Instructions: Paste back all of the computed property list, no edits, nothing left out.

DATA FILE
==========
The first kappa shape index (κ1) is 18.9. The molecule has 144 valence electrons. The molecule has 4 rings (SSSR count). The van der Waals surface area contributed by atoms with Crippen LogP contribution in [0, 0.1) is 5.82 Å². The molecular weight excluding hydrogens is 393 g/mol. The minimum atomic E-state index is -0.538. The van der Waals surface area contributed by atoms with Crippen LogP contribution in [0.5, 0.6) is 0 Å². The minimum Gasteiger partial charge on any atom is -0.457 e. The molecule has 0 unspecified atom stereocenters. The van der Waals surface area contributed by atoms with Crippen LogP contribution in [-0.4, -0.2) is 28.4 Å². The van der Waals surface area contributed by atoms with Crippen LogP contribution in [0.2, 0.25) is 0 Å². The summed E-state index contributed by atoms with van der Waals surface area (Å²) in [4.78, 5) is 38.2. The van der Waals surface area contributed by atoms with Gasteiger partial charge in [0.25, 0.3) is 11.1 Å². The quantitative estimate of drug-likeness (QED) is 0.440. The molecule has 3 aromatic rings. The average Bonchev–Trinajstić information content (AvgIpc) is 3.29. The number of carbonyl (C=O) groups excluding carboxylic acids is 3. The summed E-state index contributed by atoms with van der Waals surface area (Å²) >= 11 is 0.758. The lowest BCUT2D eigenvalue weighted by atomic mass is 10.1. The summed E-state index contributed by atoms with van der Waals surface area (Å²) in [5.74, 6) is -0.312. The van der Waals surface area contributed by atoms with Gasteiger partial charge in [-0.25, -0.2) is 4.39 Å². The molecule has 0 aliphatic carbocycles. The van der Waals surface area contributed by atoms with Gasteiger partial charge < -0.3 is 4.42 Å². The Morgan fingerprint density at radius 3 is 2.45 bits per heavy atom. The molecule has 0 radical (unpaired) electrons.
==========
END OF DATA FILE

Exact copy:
The first kappa shape index (κ1) is 18.9. The molecule has 144 valence electrons. The molecule has 4 rings (SSSR count). The van der Waals surface area contributed by atoms with Crippen LogP contribution in [0, 0.1) is 5.82 Å². The molecular weight excluding hydrogens is 393 g/mol. The minimum atomic E-state index is -0.538. The van der Waals surface area contributed by atoms with Crippen LogP contribution in [0.5, 0.6) is 0 Å². The minimum Gasteiger partial charge on any atom is -0.457 e. The molecule has 0 unspecified atom stereocenters. The van der Waals surface area contributed by atoms with Crippen LogP contribution in [-0.4, -0.2) is 28.4 Å². The van der Waals surface area contributed by atoms with Crippen LogP contribution in [0.2, 0.25) is 0 Å². The summed E-state index contributed by atoms with van der Waals surface area (Å²) in [4.78, 5) is 38.2. The van der Waals surface area contributed by atoms with Gasteiger partial charge in [0.25, 0.3) is 11.1 Å². The quantitative estimate of drug-likeness (QED) is 0.440. The molecule has 3 aromatic rings. The average Bonchev–Trinajstić information content (AvgIpc) is 3.29. The number of carbonyl (C=O) groups excluding carboxylic acids is 3. The summed E-state index contributed by atoms with van der Waals surface area (Å²) >= 11 is 0.758. The lowest BCUT2D eigenvalue weighted by atomic mass is 10.1. The summed E-state index contributed by atoms with van der Waals surface area (Å²) in [5.74, 6) is -0.312. The van der Waals surface area contributed by atoms with Gasteiger partial charge in [-0.25, -0.2) is 4.39 Å². The molecule has 0 aliphatic carbocycles. The van der Waals surface area contributed by atoms with Gasteiger partial charge < -0.3 is 4.42 Å². The Morgan fingerprint density at radius 3 is 2.45 bits per heavy atom. The molecule has 0 radical (unpaired) electrons.